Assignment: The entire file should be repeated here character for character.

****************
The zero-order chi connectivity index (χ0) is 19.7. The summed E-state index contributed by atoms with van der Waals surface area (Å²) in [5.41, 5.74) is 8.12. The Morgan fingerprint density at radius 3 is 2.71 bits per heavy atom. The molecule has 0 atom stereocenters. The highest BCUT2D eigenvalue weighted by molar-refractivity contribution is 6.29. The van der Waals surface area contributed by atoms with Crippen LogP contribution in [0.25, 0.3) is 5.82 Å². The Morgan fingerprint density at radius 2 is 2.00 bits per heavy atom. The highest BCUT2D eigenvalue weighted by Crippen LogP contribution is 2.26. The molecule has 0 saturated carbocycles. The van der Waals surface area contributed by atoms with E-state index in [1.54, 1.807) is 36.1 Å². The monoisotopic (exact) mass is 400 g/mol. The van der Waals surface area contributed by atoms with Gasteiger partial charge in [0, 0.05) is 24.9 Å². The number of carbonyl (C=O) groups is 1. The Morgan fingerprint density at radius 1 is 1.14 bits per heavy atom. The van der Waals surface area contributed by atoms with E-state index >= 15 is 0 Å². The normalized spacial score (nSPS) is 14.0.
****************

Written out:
The zero-order chi connectivity index (χ0) is 19.7. The summed E-state index contributed by atoms with van der Waals surface area (Å²) in [5.41, 5.74) is 8.12. The Morgan fingerprint density at radius 3 is 2.71 bits per heavy atom. The molecule has 0 atom stereocenters. The highest BCUT2D eigenvalue weighted by molar-refractivity contribution is 6.29. The van der Waals surface area contributed by atoms with Crippen LogP contribution in [0.25, 0.3) is 5.82 Å². The Morgan fingerprint density at radius 2 is 2.00 bits per heavy atom. The highest BCUT2D eigenvalue weighted by Crippen LogP contribution is 2.26. The molecule has 0 saturated carbocycles. The van der Waals surface area contributed by atoms with E-state index in [1.54, 1.807) is 36.1 Å². The monoisotopic (exact) mass is 400 g/mol. The van der Waals surface area contributed by atoms with Gasteiger partial charge in [0, 0.05) is 24.9 Å². The number of carbonyl (C=O) groups is 1. The Morgan fingerprint density at radius 1 is 1.14 bits per heavy atom. The van der Waals surface area contributed by atoms with E-state index >= 15 is 0 Å². The normalized spacial score (nSPS) is 14.0.